The same authors as the present paper conducted a study in 2007 measuring discrepancies between medication orders for infusions entered into a CPOE system and the medication (or intravenous fluid (IVF)) actually being infused at the bedside within a PICU . Rates of discrepancy were calculated and discrepancies were categorized by type. A high frequency of discrepancies between CPOE orders for medications and programmed settings on “smart” infusion pumps at the bedside (24%) and between intravenous fluids and programmed pump settings (42%) was observed. We concluded that the discrepancies were most likely related to interactions between providers performing the tasks of ordering intravenous medications and fluids and the programming of the infusion pumps and that more intensive understanding of these interactions was essential to the process of risk mitigation and elimination.
Since the time of the original study, a bidirectional interface between the CPOE and pharmacy systems was established at the study site. This allowed orders entered by providers to go directly to the pharmacy system for verification rather than being printed and reentered into the pharmacy system by a pharmacist prior to order verification. The bidirectional interface is an example of a “closed-loop” system. Closed-loop medication management systems automate steps in the complex process of medication delivery in an effort to reduce the number of opportunities for mistakes. Relatively little has been published about the performance of these systems. One study in 2012 demonstrated a decrease in time from order placement to administration of antibiotics following implementation of a closed-loop order-processing system . Another study examined the effects of closed-loop electronic prescribing, automated dispensing, barcode patient identification, and electronic medication administration record and found a decrease in prescribing and administration errors . We were interested in examining the impact of a bidirectional interface between CPOE and pharmacy systems within a PICU on the frequency and types of discrepancies between orders for medication and IVF infusions and settings on bedside infusion pumps. We hypothesize that the frequency of discrepancies will be less but that the observed changes in rates and types of discrepancies will not be attributable to the closed-loop system alone. The PICU also underwent expansion and relocation in the interim, and we suspect that changes in workflow may be in part responsible for any observed decreases in discrepancies.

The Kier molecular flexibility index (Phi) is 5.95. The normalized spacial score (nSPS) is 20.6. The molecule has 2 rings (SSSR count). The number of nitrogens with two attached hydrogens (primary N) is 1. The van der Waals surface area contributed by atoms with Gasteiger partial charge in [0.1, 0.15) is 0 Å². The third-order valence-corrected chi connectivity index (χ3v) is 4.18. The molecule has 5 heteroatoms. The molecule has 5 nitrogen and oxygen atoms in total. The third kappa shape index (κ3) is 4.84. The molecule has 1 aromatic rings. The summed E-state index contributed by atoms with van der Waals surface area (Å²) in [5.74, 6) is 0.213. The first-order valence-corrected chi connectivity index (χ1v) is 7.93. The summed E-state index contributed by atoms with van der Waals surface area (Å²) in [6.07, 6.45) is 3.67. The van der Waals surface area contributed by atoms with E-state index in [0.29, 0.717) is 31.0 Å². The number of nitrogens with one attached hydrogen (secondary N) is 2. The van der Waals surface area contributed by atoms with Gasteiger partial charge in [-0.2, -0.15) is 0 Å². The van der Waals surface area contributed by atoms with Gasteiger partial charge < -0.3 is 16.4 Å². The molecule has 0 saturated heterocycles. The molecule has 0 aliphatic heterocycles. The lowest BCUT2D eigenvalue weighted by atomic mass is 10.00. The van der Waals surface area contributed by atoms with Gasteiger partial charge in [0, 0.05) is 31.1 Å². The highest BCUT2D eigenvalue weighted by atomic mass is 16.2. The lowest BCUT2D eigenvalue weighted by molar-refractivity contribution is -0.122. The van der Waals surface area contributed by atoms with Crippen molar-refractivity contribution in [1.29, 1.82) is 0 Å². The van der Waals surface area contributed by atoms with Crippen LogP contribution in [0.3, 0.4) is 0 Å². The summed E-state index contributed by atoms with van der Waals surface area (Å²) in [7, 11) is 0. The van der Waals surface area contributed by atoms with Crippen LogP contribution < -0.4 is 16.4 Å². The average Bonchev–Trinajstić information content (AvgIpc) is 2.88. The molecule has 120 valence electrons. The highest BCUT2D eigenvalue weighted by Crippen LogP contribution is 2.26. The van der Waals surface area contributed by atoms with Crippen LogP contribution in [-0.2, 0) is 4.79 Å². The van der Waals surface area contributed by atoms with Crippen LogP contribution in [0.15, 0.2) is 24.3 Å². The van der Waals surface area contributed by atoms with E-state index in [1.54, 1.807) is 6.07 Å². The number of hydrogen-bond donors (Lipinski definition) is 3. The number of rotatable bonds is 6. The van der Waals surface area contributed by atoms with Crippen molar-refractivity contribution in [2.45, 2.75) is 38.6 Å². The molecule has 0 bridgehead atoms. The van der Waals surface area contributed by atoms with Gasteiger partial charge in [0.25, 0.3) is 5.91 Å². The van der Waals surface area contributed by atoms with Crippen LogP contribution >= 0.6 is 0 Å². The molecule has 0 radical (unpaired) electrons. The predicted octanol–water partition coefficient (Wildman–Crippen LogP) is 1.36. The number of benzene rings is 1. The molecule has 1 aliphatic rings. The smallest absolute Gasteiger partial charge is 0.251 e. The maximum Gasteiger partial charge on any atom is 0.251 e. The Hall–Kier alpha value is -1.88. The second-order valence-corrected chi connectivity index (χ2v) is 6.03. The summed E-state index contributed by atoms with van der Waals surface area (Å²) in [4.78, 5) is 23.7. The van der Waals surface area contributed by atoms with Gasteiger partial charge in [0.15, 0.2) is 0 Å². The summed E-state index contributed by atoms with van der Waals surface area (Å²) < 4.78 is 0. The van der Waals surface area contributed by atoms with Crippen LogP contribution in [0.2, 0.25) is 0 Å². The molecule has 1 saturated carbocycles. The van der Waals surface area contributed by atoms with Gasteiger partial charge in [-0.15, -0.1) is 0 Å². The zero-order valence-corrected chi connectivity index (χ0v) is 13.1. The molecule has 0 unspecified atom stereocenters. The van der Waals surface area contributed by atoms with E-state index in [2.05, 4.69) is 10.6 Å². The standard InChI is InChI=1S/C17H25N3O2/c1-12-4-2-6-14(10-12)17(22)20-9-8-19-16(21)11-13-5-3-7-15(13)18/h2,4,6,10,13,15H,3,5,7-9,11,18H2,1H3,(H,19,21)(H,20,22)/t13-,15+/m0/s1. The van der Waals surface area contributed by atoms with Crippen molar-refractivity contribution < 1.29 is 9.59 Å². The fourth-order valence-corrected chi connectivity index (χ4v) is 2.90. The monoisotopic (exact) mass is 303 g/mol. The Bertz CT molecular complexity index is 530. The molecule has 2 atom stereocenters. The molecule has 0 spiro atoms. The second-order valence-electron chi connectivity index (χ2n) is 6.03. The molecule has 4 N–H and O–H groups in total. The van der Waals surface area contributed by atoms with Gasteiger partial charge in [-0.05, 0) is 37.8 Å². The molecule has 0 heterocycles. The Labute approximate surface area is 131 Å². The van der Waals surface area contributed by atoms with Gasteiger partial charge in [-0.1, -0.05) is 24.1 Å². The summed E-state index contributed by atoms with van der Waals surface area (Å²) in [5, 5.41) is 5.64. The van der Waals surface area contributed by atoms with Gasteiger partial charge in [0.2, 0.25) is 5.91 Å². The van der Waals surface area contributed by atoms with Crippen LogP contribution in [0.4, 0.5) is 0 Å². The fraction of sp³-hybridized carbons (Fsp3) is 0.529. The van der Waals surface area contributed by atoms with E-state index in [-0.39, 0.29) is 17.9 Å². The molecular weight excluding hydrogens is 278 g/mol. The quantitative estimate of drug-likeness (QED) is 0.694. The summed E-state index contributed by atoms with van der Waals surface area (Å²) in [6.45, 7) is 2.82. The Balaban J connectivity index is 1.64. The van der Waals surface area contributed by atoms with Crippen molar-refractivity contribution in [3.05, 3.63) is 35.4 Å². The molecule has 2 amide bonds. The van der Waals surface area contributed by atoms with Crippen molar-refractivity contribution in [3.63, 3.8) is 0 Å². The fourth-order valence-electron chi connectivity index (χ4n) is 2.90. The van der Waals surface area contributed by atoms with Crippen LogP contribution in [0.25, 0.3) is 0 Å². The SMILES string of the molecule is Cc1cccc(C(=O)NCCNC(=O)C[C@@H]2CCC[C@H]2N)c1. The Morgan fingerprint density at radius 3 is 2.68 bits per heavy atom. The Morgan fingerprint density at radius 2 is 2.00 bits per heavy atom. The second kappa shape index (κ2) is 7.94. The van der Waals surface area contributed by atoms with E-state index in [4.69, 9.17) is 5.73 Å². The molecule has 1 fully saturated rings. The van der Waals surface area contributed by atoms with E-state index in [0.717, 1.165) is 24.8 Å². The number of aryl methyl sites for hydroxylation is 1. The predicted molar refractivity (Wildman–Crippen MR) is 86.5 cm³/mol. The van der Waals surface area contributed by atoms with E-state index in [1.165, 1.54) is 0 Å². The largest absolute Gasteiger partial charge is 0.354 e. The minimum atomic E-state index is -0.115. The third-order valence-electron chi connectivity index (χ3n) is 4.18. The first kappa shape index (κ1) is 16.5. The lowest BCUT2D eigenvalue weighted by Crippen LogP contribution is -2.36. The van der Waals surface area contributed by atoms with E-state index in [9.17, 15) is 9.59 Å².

2. Materials and Methods
2.1. Study Design
This was an uncontrolled before and after study utilizing a prospective, observational design. The study was performed in a 72-bed PICU with approximately 1800 admissions per year within a freestanding children’s hospital located in the Midwest. Patients admitted to this PICU include children ranging from one day to over 18 years of age, with a wide range of disease processes including trauma, cardiothoracic surgery, respiratory failure, metabolic disease, and sepsis. Trained PICU nurses perform infusion pump programming. Orders for IV medication infusions and IVF may be entered into the CPOE system by attending physicians, trainees (fellows and resident physicians), and nurse practitioners and physician assistants. Data were gathered over a period of seventeen weekdays. Between study periods, the PICU also underwent relocation and expansion from 30 beds to 72 beds. Approval from the hospital Institutional Review Board was obtained prior to any data collection.